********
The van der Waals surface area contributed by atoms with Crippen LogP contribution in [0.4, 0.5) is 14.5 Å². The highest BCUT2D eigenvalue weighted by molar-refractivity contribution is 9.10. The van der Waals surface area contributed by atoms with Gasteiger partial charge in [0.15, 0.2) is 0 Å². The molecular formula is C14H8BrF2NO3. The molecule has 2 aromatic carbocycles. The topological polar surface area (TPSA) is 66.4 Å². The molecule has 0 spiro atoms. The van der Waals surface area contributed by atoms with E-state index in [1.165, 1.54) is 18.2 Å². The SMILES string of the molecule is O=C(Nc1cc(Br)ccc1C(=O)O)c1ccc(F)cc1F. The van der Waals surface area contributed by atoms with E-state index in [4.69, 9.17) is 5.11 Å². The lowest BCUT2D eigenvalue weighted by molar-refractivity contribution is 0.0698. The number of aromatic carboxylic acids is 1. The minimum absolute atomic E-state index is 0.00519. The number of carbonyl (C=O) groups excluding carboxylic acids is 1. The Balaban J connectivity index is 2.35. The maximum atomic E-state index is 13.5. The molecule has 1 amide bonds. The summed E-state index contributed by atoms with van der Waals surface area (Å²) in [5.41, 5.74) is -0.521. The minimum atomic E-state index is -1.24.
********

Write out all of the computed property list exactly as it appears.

The van der Waals surface area contributed by atoms with Crippen LogP contribution in [0.4, 0.5) is 14.5 Å². The highest BCUT2D eigenvalue weighted by molar-refractivity contribution is 9.10. The van der Waals surface area contributed by atoms with Gasteiger partial charge in [0.15, 0.2) is 0 Å². The molecular formula is C14H8BrF2NO3. The molecule has 2 aromatic carbocycles. The topological polar surface area (TPSA) is 66.4 Å². The molecule has 0 spiro atoms. The van der Waals surface area contributed by atoms with E-state index in [1.165, 1.54) is 18.2 Å². The SMILES string of the molecule is O=C(Nc1cc(Br)ccc1C(=O)O)c1ccc(F)cc1F. The van der Waals surface area contributed by atoms with E-state index in [4.69, 9.17) is 5.11 Å². The lowest BCUT2D eigenvalue weighted by molar-refractivity contribution is 0.0698. The number of aromatic carboxylic acids is 1. The minimum absolute atomic E-state index is 0.00519. The number of carbonyl (C=O) groups excluding carboxylic acids is 1. The Balaban J connectivity index is 2.35. The maximum atomic E-state index is 13.5. The molecule has 1 amide bonds. The summed E-state index contributed by atoms with van der Waals surface area (Å²) in [5.41, 5.74) is -0.521. The minimum atomic E-state index is -1.24.